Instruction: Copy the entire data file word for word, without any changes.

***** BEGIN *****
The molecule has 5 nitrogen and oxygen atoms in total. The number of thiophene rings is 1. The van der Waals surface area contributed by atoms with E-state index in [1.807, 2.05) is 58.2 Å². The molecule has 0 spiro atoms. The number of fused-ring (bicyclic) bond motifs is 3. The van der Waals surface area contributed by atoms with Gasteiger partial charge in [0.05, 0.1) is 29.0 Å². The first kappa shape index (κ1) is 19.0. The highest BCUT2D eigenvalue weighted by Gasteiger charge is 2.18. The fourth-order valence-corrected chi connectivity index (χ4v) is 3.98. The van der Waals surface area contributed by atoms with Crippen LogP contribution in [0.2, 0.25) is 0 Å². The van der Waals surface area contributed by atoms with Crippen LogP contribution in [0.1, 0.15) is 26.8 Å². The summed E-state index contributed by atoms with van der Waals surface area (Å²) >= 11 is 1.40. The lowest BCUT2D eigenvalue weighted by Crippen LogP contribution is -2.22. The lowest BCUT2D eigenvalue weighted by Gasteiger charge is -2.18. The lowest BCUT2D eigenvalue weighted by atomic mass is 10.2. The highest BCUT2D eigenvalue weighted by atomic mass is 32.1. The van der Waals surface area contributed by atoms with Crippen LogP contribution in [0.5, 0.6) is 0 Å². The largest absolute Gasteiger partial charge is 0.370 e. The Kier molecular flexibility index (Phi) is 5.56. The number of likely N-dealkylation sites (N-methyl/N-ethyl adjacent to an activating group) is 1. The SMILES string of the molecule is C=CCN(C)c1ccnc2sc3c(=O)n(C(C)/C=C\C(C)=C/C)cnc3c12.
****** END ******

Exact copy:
The molecule has 5 nitrogen and oxygen atoms in total. The number of thiophene rings is 1. The van der Waals surface area contributed by atoms with E-state index in [1.807, 2.05) is 58.2 Å². The molecule has 0 spiro atoms. The number of fused-ring (bicyclic) bond motifs is 3. The van der Waals surface area contributed by atoms with Gasteiger partial charge in [0.05, 0.1) is 29.0 Å². The first kappa shape index (κ1) is 19.0. The highest BCUT2D eigenvalue weighted by Gasteiger charge is 2.18. The fourth-order valence-corrected chi connectivity index (χ4v) is 3.98. The van der Waals surface area contributed by atoms with Crippen LogP contribution in [0.2, 0.25) is 0 Å². The van der Waals surface area contributed by atoms with Crippen LogP contribution in [0.1, 0.15) is 26.8 Å². The summed E-state index contributed by atoms with van der Waals surface area (Å²) >= 11 is 1.40. The lowest BCUT2D eigenvalue weighted by Crippen LogP contribution is -2.22. The lowest BCUT2D eigenvalue weighted by Gasteiger charge is -2.18. The lowest BCUT2D eigenvalue weighted by atomic mass is 10.2. The highest BCUT2D eigenvalue weighted by atomic mass is 32.1. The van der Waals surface area contributed by atoms with Crippen LogP contribution in [0.5, 0.6) is 0 Å². The largest absolute Gasteiger partial charge is 0.370 e. The Kier molecular flexibility index (Phi) is 5.56. The number of likely N-dealkylation sites (N-methyl/N-ethyl adjacent to an activating group) is 1. The SMILES string of the molecule is C=CCN(C)c1ccnc2sc3c(=O)n(C(C)/C=C\C(C)=C/C)cnc3c12.